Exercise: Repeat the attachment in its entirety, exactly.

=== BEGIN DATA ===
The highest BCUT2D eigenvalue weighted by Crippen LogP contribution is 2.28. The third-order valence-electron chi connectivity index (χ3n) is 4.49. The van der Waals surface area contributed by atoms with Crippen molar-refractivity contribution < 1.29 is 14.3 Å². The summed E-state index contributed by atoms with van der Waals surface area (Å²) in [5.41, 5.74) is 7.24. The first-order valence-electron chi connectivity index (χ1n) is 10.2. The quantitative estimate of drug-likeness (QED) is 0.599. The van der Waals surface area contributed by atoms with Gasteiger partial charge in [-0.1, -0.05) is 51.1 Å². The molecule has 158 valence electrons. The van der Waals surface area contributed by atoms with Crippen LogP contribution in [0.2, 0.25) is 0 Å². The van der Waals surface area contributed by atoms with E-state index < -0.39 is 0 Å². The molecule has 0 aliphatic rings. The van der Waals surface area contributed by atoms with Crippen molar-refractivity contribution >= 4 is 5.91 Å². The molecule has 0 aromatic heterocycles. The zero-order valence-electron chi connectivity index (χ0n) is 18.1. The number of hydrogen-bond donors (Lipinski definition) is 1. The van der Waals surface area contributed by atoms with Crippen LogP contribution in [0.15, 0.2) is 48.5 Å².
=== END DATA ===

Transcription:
The highest BCUT2D eigenvalue weighted by Crippen LogP contribution is 2.28. The third-order valence-electron chi connectivity index (χ3n) is 4.49. The van der Waals surface area contributed by atoms with Crippen molar-refractivity contribution < 1.29 is 14.3 Å². The summed E-state index contributed by atoms with van der Waals surface area (Å²) in [5.41, 5.74) is 7.24. The first-order valence-electron chi connectivity index (χ1n) is 10.2. The quantitative estimate of drug-likeness (QED) is 0.599. The van der Waals surface area contributed by atoms with Gasteiger partial charge in [-0.1, -0.05) is 51.1 Å². The molecule has 158 valence electrons. The van der Waals surface area contributed by atoms with Crippen LogP contribution in [0.2, 0.25) is 0 Å². The van der Waals surface area contributed by atoms with E-state index < -0.39 is 0 Å². The molecule has 0 aliphatic rings. The van der Waals surface area contributed by atoms with Crippen molar-refractivity contribution >= 4 is 5.91 Å². The molecule has 0 aromatic heterocycles. The zero-order valence-electron chi connectivity index (χ0n) is 18.1. The number of hydrogen-bond donors (Lipinski definition) is 1. The van der Waals surface area contributed by atoms with Crippen LogP contribution in [0.15, 0.2) is 48.5 Å².